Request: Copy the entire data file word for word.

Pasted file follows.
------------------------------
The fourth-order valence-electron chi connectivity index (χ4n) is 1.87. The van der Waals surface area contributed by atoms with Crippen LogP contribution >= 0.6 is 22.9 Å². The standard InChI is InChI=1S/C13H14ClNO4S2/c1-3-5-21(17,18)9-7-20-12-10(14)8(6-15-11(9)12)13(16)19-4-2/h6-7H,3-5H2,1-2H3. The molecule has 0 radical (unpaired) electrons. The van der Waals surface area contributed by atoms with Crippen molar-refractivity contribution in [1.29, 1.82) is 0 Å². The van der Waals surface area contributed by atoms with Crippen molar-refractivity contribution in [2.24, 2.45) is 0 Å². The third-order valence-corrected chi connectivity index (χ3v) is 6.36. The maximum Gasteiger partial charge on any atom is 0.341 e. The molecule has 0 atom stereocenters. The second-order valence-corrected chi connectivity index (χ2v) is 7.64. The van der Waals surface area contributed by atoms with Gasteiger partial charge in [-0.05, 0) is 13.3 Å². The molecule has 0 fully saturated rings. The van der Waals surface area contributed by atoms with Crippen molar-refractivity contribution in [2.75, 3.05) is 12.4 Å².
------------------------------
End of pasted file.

The fourth-order valence-electron chi connectivity index (χ4n) is 1.87. The van der Waals surface area contributed by atoms with Crippen LogP contribution >= 0.6 is 22.9 Å². The standard InChI is InChI=1S/C13H14ClNO4S2/c1-3-5-21(17,18)9-7-20-12-10(14)8(6-15-11(9)12)13(16)19-4-2/h6-7H,3-5H2,1-2H3. The molecule has 0 radical (unpaired) electrons. The van der Waals surface area contributed by atoms with Crippen molar-refractivity contribution in [1.29, 1.82) is 0 Å². The van der Waals surface area contributed by atoms with Crippen molar-refractivity contribution in [2.24, 2.45) is 0 Å². The third-order valence-corrected chi connectivity index (χ3v) is 6.36. The maximum Gasteiger partial charge on any atom is 0.341 e. The molecule has 0 atom stereocenters. The second-order valence-corrected chi connectivity index (χ2v) is 7.64. The van der Waals surface area contributed by atoms with Gasteiger partial charge in [-0.05, 0) is 13.3 Å². The molecule has 0 fully saturated rings. The van der Waals surface area contributed by atoms with Crippen molar-refractivity contribution in [2.75, 3.05) is 12.4 Å².